Oakland’s downtown and waterfront are popular with out-of-town visitors, but many of the city’s commercial and residential neighborhoods offer terrific treats for tourists. Located between Broadway and Clay, from Seventh to 10th Streets, historic Old Oakland is lined with elegantly restored Victorian buildings dating back to the 1870s that now house shops, galleries, and restaurants. Fridays it hosts a Friday farmer’s market.
It’s referred to as Chinatown, but the 25-block commercial and cultural district is a much broader reflection of Oakland’s diverse Asian community. Specialty shops, restaurants, markets, bakeries and attractions, are year-round favorites, and the Chinatown Streetfest attracts 100,000 visitors annually. The Oakland Asian Cultural Center is one of the largest pan-Asian cultural centers in the country.
Jack London Square offers world-class jazz, dining, lodging and shopping along the water’s edge. The U.S.S. Potomac, FDR’s Floating White House, is docked here, and locals and non-locals love raising a glass at Heinhold’s First and Last Chance Saloon. Join the local joggers for the best view of Lake Merritt, one of America’s most beautiful urban saltwater lakes and its oldest national wildlife refuge. The streets in the Lakeshore/Grand Avenue area nearby are lined with shops and restaurants. Built in 1926, the Grand Lake Theater screens the latest movie releases and even features music played on a vintage Wurlitzer on Friday and Saturday evenings.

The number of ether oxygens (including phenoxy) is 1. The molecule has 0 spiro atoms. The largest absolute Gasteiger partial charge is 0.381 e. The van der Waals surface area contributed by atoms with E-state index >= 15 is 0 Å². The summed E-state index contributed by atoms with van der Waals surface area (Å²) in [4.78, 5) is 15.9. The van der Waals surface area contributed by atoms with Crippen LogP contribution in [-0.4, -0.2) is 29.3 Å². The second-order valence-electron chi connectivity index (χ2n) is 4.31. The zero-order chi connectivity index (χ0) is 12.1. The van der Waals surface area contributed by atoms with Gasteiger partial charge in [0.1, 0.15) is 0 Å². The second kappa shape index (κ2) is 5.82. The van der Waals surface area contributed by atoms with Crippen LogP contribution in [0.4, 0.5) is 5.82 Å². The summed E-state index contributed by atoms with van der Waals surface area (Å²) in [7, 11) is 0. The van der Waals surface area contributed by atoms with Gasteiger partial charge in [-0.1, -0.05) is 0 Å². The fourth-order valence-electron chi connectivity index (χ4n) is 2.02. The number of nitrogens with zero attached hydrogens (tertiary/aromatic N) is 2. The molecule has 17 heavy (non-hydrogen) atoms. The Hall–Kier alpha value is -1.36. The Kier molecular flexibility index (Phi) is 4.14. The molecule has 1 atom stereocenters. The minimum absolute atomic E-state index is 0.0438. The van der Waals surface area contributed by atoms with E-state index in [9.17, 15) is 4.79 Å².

In north Oakland, Piedmont Avenue is lined with an eclectic blend of antique and vintage shops, boutiques, jewelry stores, bookstores and a popular local cinema. Outdoor cafes and coffee houses invite casual snacking, while restaurants offer eclectic cuisine. At the top of Piedmont Avenue is Julia Morgan’s magnificent Chapel of the Chimes.
Rockridge combines big city sophistication with relaxed urban/suburban environment. Extending more than two miles from Oakland to Berkeley, College Avenue is a smorgasbord of specialty shops, restaurants, bars, gourmet foods, chic clothing, rare books, and antiques. Market Hall houses a bakery as well as produce, fish, flower, and wine markets.
Montclair Village lies at the base of the East Bay hills, making it a great stop before or after a trip to Chabot Space & Science Center or one of the nearby East Bay parks. The area features restaurants, cafes and coffee houses, many with outdoor seating, and great shopping.
The Fruitvale District has emerged as a thriving multicultural commercial area with a strong Latino identity recognized throughout the Bay Area. Cultural events such as the annual Dia de los Muertos festival attract tens of thousands of people. The new Fruitvale Village has added housing, retail and office space surrounding a pedestrian plaza at the Fruitvale BART Station.
You don’t need a ticket to see many of the best tourist sights in Oakland. New and old architectural treasures abound downtown, offering visitors and locals a chance to see a broad of historic and artistic styles, from the ornate Victorian to sleek modern designs. Whether you’re going on your own or joining a walking tour group led by an expert, here are just a few of the areas you’ll be sure and want to see: